Herpes virus infections are often seen in people with AIDS. The herpes zoster virus, which causes chickenpox and shingles, can infect the brain and produce encephalitis and myelitis (inflammation of the spinal cord). It commonly produces shingles, which is an eruption of blisters and intense pain along an area of skin supplied by an infected nerve. In people exposed to herpes zoster, the virus can lay dormant in the nerve tissue for years until it is reactivated as shingles. This reactivation is common in persons with AIDS because of their weakened immune systems. Signs of shingles include painful blisters (like those seen in chickenpox), itching, tingling, and pain in the nerves.
People with AIDS may suffer from several different forms of neuropathy, or nerve pain, each strongly associated with a specific stage of active immunodeficiency disease. Peripheral neuropathy describes damage to the peripheral nerves, the vast communications network that transmits information between the brain and spinal cord to every other part of the body. Peripheral nerves also send sensory information back to the brain and spinal cord. HIV damages the nerve fibers that help conduct signals and can cause several different forms of neuropathy. Distal sensory polyneuropathy causes either a numbing feeling or a mild to painful burning or tingling sensation that normally begins in the legs and feet. These sensations may be particularly strong at night and may spread to the hands. Affected persons have a heightened sensitivity to pain, touch, or other stimuli. Onset usually occurs in the later stages of the HIV infection and may affect the majority of advanced-stage HIV patients.
Neurosyphilis, the result of an insufficiently treated syphilis infection, seems more frequent and more rapidly progressive in people with HIV infection. It may cause slow degeneration of the nerve cells and nerve fibers that carry sensory information to the brain. Symptoms, which may not appear for some decades after the initial infection and vary from person to person, include weakness, diminished reflexes, unsteady gait, progressive degeneration of the joints, loss of coordination, episodes of intense pain and disturbed sensation, personality changes, dementia, deafness, visual impairment, and impaired response to light. The disease is more frequent in men than in women. Onset is common during mid-life.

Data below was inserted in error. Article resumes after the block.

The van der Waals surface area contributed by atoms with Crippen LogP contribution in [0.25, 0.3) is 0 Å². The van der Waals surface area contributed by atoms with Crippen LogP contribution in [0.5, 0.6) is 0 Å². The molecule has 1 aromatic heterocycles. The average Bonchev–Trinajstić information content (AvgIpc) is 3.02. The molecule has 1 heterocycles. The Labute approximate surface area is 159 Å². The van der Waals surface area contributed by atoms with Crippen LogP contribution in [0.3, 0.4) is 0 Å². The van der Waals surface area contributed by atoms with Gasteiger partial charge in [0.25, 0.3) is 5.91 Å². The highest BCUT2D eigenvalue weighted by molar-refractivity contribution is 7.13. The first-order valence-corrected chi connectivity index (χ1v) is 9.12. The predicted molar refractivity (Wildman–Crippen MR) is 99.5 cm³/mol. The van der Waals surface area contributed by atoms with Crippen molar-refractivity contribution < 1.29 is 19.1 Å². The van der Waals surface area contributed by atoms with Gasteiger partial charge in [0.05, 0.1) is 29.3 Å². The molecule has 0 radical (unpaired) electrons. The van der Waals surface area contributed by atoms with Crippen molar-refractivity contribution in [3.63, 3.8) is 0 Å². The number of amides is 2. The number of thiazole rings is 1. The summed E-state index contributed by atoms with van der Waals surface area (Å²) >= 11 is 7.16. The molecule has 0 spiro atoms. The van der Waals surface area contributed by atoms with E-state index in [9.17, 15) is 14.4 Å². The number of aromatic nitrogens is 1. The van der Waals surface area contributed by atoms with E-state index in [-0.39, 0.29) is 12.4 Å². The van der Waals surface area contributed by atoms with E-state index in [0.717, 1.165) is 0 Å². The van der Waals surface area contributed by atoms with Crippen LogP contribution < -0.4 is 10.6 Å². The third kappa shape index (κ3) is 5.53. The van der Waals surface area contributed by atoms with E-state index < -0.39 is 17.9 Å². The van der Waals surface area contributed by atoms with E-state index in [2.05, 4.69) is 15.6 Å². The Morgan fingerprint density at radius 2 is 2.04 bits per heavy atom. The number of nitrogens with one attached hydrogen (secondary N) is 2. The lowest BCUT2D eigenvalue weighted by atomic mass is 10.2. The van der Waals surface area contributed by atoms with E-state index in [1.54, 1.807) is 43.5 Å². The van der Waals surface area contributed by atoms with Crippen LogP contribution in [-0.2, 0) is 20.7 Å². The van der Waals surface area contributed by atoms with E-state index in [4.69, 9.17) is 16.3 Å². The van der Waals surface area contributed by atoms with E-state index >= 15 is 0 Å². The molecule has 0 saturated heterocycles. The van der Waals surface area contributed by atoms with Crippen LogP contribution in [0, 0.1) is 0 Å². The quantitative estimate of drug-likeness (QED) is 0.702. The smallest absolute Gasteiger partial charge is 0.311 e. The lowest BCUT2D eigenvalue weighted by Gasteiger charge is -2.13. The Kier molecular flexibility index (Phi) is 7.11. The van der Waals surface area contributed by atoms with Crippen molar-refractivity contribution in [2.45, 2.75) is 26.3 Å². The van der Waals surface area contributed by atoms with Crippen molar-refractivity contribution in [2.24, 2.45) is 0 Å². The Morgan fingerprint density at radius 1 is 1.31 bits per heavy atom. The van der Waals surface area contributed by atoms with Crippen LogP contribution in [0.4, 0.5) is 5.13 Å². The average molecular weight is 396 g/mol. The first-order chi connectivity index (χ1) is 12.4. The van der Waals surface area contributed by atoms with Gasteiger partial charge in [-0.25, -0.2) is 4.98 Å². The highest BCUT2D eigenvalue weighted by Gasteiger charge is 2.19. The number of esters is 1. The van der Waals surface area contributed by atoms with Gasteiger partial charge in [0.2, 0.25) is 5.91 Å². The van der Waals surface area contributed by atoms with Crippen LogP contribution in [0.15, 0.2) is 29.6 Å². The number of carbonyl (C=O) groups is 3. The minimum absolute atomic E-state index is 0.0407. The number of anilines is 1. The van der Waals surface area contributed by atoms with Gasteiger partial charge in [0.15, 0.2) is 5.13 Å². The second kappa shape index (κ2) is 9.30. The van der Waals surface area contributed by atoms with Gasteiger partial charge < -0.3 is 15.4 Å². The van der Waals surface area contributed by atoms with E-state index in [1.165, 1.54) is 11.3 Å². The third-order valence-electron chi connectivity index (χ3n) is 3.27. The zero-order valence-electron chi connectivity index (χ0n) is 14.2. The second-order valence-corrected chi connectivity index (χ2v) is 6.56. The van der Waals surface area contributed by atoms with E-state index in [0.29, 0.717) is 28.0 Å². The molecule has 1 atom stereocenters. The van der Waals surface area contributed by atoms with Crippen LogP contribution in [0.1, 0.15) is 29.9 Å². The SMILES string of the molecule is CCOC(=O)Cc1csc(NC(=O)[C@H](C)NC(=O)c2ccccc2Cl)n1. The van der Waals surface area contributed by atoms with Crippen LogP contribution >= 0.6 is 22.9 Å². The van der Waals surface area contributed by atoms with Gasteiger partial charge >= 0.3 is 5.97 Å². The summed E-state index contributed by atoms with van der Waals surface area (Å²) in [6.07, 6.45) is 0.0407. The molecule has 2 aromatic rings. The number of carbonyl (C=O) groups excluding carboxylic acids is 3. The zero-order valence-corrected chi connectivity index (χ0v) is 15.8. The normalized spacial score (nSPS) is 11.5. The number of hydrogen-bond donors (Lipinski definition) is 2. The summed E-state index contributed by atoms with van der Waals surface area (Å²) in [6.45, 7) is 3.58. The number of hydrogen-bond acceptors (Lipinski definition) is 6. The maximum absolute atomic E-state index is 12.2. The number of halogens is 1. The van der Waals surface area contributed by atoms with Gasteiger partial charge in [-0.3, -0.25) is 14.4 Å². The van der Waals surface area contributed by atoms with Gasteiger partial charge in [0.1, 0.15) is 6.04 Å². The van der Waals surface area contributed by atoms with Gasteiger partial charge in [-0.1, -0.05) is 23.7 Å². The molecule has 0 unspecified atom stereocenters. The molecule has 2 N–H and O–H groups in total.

Progressive multifocal leukoencephalopathy (PML) primarily affects individuals with suppressed immune systems (including nearly 5 percent of people with AIDS). PML is caused by the JC virus, which travels to the brain, infects multiple sites, and destroys the cells that make myelin – the fatty protective covering for many of the body’s nerve and brain cells. Symptoms include various types of mental deterioration, vision loss, speech disturbances, ataxia (inability to coordinate movements), paralysis, brain lesions, and, ultimately, coma. Some individuals may also have compromised memory and cognition, and seizures may occur. PML is relentlessly progressive and death usually occurs within 6 months of initial symptoms. However, immune reconstitution with highly active antiretroviral therapy allows survival of more than half of HIV-associated PML cases in the current treatment era.